Therefore, if friendships are preordained by God what then, if I may stretch the words of Paul in 2 Timothy, “fans the flames of the gift of God.” I think Lewis termed it best as clubableness, today it is, somewhat sterilely, referred to as a third place. It is the idea of a location were friends may gather, but for men more so, a place where they gather on their own terms. First place is the home, second is work. And while those are places where friendship may operate occasionally, both come with some form of supervision (eg, spouse, boss). A third place is untethered, clubs, pubs, cigar lounges, sport venues, cabins, hunting blinds, fishing shacks or in the example of my master Lewis personal rooms at the college. 

What is ironic to me is how often I hear pastors get on the case of men to make room in the schedule and budget for their wives to have third places (“Get coffee with the girls” as Matt Chandler has often put is). But I have never heard a pastor tell wives to make sure there is room in the budget and schedule for the husbands to get pints with the lads. 

The Friendless American Male

In addition to the general need for third places it is high time that the infantilizing treatment given to men by wives and theologians in general be rebuked. That sort of eye rolling, boys will be boys, I let him have his man cave, nonsense. Doug Wilson has pointed out many times that women are, by nature institutionally friendly. Godly women encourage and exhort one another in calm and often expedient ways. Every school administrator is perfectly happy with a typical christian woman’s correction of another, it involves a conversation and sharing of feelings, it is more than likely to remain contained. Godly young men might communicate a Biblical correction to another with a punch to the back of the head and derogatory comment about his lineage. Yet that may be the best way to get through a thick skull the message of a sin being committed and repentance being required. Yet what institution wants physical altercations taking place in its hallowed halls, no matter how glorifying to god the scuffles are? This principal extends to male friendships. Men make friends slowly, sometimes imperceptibly, and to viewers it merely looks like a waste of time. Wives can start to think of all the other things she would rather have him be doing. Pastors can assume that if these two can shoot the breeze over those corrupting beers they can do the same and get the church nursery repainted while they are at it. Or in observance of more boisterous times it may appear that things have gotten out of hand and really should be reigned in, indoor voices please. Yet these are the ties that bind and interference creates what is lamented as The Friendless American Male.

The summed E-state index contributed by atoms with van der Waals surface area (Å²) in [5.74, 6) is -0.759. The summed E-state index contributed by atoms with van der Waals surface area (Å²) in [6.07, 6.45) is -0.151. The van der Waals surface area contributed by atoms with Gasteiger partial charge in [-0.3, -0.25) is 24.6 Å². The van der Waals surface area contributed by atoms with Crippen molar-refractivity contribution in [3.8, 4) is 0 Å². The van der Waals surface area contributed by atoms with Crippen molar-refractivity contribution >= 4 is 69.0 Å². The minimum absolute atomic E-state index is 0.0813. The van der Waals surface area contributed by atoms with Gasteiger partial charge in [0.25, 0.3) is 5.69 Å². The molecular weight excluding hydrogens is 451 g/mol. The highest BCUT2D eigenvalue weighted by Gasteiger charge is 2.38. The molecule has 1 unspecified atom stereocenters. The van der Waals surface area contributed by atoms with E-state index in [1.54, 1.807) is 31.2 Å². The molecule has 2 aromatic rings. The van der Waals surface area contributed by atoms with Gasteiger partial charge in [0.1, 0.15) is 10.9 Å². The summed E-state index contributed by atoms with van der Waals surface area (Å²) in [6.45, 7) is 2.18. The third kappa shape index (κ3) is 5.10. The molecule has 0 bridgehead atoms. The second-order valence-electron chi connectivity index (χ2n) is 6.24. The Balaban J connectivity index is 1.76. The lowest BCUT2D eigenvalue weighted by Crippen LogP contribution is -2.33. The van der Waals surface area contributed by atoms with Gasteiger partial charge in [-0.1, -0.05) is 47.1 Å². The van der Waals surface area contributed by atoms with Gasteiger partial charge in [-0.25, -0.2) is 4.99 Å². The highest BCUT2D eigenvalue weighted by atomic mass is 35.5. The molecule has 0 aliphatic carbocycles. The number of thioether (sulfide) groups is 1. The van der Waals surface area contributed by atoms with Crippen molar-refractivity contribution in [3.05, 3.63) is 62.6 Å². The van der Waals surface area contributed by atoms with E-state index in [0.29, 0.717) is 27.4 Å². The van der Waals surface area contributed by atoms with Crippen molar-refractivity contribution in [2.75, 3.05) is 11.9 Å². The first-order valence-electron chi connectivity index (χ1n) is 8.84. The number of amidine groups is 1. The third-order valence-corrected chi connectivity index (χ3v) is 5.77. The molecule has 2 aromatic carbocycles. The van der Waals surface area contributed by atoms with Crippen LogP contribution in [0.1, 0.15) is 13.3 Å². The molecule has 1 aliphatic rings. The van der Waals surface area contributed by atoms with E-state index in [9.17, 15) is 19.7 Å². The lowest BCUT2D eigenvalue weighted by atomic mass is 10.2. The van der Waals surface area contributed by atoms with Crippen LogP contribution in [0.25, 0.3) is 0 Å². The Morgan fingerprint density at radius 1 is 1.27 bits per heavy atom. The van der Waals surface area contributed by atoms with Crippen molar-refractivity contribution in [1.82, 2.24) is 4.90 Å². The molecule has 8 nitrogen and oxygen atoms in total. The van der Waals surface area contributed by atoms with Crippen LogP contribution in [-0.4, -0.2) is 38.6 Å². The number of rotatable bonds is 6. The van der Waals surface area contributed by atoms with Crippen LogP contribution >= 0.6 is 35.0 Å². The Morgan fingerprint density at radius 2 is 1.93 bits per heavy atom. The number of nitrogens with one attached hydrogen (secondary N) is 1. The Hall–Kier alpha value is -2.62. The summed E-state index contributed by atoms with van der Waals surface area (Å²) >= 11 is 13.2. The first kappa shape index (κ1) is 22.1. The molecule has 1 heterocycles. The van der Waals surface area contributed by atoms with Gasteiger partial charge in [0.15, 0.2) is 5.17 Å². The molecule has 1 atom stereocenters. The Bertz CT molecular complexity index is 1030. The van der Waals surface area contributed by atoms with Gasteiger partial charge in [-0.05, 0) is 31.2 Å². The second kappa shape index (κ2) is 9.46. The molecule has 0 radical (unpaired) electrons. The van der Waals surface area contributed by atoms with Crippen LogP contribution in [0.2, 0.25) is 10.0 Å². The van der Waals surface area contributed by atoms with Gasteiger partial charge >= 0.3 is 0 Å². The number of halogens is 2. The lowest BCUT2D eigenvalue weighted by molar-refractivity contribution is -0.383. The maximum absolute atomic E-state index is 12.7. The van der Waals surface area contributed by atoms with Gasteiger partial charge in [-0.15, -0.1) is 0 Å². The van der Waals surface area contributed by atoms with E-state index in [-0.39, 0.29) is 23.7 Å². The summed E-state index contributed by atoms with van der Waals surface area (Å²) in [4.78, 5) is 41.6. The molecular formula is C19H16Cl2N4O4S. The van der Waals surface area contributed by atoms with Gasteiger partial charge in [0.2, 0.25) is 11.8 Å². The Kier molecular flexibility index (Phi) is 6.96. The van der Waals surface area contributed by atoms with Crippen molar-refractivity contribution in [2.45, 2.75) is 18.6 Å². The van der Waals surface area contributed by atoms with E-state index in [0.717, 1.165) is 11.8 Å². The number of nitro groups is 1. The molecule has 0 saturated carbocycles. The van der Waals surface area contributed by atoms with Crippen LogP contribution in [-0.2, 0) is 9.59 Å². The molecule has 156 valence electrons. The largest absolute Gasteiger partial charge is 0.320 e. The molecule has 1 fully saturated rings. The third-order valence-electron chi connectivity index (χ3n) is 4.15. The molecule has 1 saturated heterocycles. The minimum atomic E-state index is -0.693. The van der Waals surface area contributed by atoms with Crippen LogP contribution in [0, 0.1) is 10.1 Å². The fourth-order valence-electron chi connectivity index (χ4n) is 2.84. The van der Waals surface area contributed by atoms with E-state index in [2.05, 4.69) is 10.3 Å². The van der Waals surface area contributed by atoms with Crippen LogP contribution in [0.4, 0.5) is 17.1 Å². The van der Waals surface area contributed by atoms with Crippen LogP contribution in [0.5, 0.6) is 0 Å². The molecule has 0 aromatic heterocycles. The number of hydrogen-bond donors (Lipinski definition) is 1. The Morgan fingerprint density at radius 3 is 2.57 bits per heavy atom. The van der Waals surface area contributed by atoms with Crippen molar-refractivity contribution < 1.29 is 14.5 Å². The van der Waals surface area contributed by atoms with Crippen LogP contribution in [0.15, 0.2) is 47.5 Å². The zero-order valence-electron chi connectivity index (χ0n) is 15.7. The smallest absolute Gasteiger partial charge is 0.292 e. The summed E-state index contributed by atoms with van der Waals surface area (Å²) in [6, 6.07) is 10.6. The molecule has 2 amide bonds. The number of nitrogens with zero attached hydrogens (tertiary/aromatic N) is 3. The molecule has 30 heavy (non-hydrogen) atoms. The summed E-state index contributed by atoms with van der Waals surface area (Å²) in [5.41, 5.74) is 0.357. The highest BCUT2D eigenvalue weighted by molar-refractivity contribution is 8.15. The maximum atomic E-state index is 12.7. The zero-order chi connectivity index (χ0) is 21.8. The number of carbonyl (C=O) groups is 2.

Everyone sees the crises, but no one likes or wants to act on the solution. Men hate churches because they are run by Mr. Collins’ and Lady Catherine de Bourgh’. Why would they want to be in a place that constantly talks down to and supervises them as if they were a child? I have lost track of how many times I have attended a mens function that was an excuse to try and knock men down. I am nearing the end of my rope with meeting with another Christian man and just as we start to begin where the first buds of friendship begin to form, his wife pops out to send him to bed, hint at my departure by a pointed clean up, or worse, come supervise us with what she thinks is a needed topic change. Ironically I talk to those same pastors or hear from those same wives how they can’t figure out why these men aren’t more involved in the church or have friends.